JU: I think having a supporting community is incredibly important. When you’ve been in tech for a while, you likely will have developed your own community through colleagues, events etc. But when you are entering a new space, or are thinking about it having access to a community can be so helpful. If a community is welcoming, you are going to be a lot more likely to stick with something.
WR: Finally, what’s the best piece of advice you’ve received that has stayed with you, throughout your career?
JU: To do what you want. I’m very prone to deliberating over decisions, and worrying about disappointing someone. The number of times I’ve been told by friends to just “do what I want” is so high, but it’s taken time for me to internalise this.
Once I’ve embraced it, it’s made such a bit difference to me, both personally and professionally.
I don’t mean to go to your manager and tell them “I don’t want to do that Jira ticket”. But I mean putting in more effort into understanding what makes you happy professionally, and slowly adjusting your work to that. Trust me, when you like your work and are enthusiastic, it shows, and when it shows, you are going to be given opportunities and responsibilities. If there is a project you are really keen to try out – get enthusiastic about it, try getting buy-in from other people. Ask, ask again, if you want to do something. If it works out, that’ll be great for you. If it doesn’t work out, you will have gained experience, and you will have shown initiative at work regardless.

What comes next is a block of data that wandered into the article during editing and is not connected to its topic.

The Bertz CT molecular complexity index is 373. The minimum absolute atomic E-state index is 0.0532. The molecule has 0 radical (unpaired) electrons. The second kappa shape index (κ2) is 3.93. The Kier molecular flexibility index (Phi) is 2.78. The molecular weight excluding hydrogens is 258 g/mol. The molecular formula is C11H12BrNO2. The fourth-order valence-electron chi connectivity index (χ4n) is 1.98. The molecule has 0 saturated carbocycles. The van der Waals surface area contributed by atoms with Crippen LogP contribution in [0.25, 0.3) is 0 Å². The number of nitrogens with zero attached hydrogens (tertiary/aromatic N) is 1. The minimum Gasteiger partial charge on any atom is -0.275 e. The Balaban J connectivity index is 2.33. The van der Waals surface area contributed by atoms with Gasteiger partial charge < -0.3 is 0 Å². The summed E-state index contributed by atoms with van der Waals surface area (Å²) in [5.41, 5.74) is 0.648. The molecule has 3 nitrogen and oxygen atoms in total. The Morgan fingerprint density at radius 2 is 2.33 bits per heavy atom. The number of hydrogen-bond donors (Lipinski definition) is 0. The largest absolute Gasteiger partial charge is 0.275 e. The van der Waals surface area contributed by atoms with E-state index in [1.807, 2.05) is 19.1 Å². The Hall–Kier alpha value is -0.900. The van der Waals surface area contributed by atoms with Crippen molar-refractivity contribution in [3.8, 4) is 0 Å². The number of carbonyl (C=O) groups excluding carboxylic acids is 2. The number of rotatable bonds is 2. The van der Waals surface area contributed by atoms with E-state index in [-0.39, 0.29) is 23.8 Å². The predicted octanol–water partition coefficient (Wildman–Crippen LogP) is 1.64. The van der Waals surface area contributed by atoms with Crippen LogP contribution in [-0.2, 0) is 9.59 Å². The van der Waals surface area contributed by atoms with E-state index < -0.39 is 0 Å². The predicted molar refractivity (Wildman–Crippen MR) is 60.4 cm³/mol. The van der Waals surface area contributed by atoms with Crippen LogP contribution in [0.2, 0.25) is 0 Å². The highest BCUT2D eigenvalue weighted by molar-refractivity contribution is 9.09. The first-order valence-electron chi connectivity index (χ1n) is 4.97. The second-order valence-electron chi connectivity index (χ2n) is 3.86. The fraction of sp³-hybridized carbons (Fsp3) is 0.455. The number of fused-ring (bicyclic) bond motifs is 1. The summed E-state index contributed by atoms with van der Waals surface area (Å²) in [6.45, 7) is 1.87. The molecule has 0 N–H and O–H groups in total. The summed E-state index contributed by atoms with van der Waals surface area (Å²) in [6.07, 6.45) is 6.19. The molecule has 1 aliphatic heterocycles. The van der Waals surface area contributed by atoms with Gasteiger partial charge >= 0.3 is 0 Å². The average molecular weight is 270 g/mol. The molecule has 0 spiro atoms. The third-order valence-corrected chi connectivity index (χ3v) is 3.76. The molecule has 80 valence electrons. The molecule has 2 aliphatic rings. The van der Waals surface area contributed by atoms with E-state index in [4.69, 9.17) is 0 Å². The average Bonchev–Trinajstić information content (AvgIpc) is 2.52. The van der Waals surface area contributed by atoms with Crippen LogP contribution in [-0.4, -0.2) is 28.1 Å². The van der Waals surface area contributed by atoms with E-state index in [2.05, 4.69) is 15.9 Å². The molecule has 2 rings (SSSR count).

And same goes for not doing what you don’t want. If for a long time you’re not happy with your role or job, maybe it’s time to look for something else. Ultimately, when you are happy, you are a much better and productive employee, and a more pleasant human being to be around.
If you would like to join Jane as part of our Q&A series, get in touch today!